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Tuesday, 6 May 2008

DynamicObject Wrapper

Charlie Calvert started a discussion way back in January about a proposal to add dynamic lookup support to C# - a convenient way to write code that makes calls into objects of a type not known at compile time.

A number of people have suggested that for the dynamic case, the member access syntax should be made deliberately different to the usual dot syntax. There is a lot to be said for this. The big danger of this whole idea is that a radically less type-safe way of working will start to creep into programs that used to be type-safe, thus undoing some of the good work done by adding generics. But as long as the syntax makes this clear, it's better to have convenient support than nothing at all, or else people will invent their own approach and it will probably be horrible.

I was thinking that maybe to underline the fact that the method name is really no more solid than a string, you could have the syntax mimic accessing items in a dictionary.

So instead of:

d.LetThereBeLight(); 

It would be:

d["LetThereBeLight"](); 

It's not a lot more typing, and it properly highlights the dynamic nature of what the code is doing. Any C# programmer would instantly get what it meant.

It also has an advantage that other syntaxes don't - it allows me to pass a string variable if I want to.

But then I realised we can already do that today. Here's a simplistic wrapper around any CLR object that provides that exact dictionary-like calling interface:

class DynamicObject
{
    private object m_target;

    public delegate object Member(params object[] args);

    public DynamicObject(object target)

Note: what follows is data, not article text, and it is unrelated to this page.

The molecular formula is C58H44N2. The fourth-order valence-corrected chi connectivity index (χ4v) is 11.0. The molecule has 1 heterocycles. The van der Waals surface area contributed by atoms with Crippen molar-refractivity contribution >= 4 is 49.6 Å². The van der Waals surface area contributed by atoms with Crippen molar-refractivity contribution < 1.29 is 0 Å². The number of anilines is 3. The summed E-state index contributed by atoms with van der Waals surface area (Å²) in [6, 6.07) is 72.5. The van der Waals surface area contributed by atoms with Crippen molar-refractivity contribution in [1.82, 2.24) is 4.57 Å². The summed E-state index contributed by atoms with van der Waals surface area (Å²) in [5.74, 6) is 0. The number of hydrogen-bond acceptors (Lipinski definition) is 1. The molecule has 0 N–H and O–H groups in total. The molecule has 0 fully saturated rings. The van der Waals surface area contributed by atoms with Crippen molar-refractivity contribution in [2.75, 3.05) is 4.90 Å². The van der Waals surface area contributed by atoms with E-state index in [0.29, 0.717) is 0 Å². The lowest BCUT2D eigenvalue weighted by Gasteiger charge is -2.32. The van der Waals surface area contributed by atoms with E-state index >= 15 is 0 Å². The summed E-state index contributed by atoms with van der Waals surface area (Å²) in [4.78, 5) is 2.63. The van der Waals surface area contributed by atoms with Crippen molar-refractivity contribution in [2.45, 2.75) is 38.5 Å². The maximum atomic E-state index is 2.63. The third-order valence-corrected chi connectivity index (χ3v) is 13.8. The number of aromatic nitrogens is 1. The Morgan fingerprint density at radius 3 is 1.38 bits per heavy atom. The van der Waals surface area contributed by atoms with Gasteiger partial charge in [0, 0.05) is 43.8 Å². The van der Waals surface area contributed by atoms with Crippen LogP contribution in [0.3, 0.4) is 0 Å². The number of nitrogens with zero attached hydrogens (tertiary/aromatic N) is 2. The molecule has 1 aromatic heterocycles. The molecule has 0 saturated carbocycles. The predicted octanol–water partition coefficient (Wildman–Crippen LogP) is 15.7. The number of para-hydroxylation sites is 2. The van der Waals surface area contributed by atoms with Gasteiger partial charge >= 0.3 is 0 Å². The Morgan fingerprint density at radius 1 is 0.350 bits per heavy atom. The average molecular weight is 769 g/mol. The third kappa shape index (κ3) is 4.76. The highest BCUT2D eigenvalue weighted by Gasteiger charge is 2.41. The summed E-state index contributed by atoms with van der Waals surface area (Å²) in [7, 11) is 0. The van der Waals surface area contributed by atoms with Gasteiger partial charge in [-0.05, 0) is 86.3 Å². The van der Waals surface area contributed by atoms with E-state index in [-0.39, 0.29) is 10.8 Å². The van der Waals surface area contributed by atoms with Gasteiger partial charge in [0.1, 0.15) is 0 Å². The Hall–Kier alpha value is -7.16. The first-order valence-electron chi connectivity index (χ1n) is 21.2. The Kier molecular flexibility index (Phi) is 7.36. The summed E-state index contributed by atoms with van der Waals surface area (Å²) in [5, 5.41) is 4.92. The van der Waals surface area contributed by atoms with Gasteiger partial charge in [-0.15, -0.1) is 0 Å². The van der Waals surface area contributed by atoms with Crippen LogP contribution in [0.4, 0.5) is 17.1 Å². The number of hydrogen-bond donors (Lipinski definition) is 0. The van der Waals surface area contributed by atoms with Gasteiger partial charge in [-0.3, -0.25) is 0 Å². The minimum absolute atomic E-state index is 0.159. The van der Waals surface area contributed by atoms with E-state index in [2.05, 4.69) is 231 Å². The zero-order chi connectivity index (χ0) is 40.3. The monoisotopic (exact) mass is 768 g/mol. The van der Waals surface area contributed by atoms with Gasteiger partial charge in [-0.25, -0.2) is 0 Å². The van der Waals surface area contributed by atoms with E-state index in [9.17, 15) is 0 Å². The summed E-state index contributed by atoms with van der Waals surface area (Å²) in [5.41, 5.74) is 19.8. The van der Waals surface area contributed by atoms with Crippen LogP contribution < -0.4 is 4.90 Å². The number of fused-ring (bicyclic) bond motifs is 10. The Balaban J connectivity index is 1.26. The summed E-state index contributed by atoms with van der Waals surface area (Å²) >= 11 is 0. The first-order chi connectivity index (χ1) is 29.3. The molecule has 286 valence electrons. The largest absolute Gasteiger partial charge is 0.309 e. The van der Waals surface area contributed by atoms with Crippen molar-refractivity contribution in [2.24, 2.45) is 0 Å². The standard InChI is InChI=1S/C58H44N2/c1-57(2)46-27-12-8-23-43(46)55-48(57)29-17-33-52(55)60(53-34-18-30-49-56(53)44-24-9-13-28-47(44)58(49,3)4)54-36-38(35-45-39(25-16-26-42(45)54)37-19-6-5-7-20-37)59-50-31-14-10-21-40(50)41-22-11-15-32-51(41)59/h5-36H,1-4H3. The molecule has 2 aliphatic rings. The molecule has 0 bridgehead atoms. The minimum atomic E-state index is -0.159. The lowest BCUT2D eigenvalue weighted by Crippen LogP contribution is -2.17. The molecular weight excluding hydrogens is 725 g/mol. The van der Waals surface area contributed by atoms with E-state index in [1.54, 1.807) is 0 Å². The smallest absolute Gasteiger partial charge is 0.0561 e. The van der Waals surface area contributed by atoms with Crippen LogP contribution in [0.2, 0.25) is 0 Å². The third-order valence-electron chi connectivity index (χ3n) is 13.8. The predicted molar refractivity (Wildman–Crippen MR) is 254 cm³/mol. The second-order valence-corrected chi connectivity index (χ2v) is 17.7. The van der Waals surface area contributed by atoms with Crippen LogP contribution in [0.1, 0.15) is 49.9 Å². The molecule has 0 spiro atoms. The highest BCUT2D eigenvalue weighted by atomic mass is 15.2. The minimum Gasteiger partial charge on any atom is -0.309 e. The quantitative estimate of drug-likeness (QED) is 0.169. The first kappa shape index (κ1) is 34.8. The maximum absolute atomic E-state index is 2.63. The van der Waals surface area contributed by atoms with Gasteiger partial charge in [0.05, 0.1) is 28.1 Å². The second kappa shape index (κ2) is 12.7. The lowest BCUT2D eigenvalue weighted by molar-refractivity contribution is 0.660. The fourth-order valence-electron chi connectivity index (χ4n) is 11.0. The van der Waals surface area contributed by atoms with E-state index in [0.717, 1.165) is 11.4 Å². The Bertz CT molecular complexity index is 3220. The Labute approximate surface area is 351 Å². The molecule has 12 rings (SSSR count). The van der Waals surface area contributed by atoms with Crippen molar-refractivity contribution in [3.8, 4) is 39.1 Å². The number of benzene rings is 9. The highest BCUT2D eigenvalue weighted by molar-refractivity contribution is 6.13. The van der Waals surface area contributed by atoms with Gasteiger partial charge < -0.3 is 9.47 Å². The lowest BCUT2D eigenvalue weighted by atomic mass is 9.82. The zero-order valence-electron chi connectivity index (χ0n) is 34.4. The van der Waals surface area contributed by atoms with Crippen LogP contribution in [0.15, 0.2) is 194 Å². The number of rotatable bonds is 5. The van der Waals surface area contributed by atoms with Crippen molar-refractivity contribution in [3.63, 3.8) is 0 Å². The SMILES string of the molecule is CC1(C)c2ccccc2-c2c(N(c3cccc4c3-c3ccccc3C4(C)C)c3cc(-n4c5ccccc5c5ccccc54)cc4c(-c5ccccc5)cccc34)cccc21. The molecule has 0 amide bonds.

{
        m_target = target;
    }

    public Member this[object member]
    {
        get { return args =>
        {
            string name = member as string;
            if (name != null)
            {
                // Try to find a method (TODO: overloading)
                MethodInfo m = m_target.GetType().GetMethod(name);

                if (m != null)
                    return m.Invoke(m_target, args);

                // Then try for an ordinary property
                PropertyInfo p = 
                    m_target.GetType().GetProperty(name);

                if (p != null)
                {
                    // No args implies get
                    if (args.Length == 0)
                        return p.GetValue(m_target, null);

                    // Otherwise, set - first arg is new value
                    p.SetValue(m_target, args[0], null);
                    return null;
                }
            }

            // Otherwise try indexer
            PropertyInfo i = m_target.GetType().GetProperty("Item");
            if (i != null)
            {
                object[] memberArg = new object[] { member };

                if (args.Length == 0)
                    return i.GetValue(m_target, memberArg);

                i.SetValue(m_target, args[0], memberArg);
                return null;
            }

            // Give up
            throw new InvalidOperationException(
                "No such member: " + name);
        }; }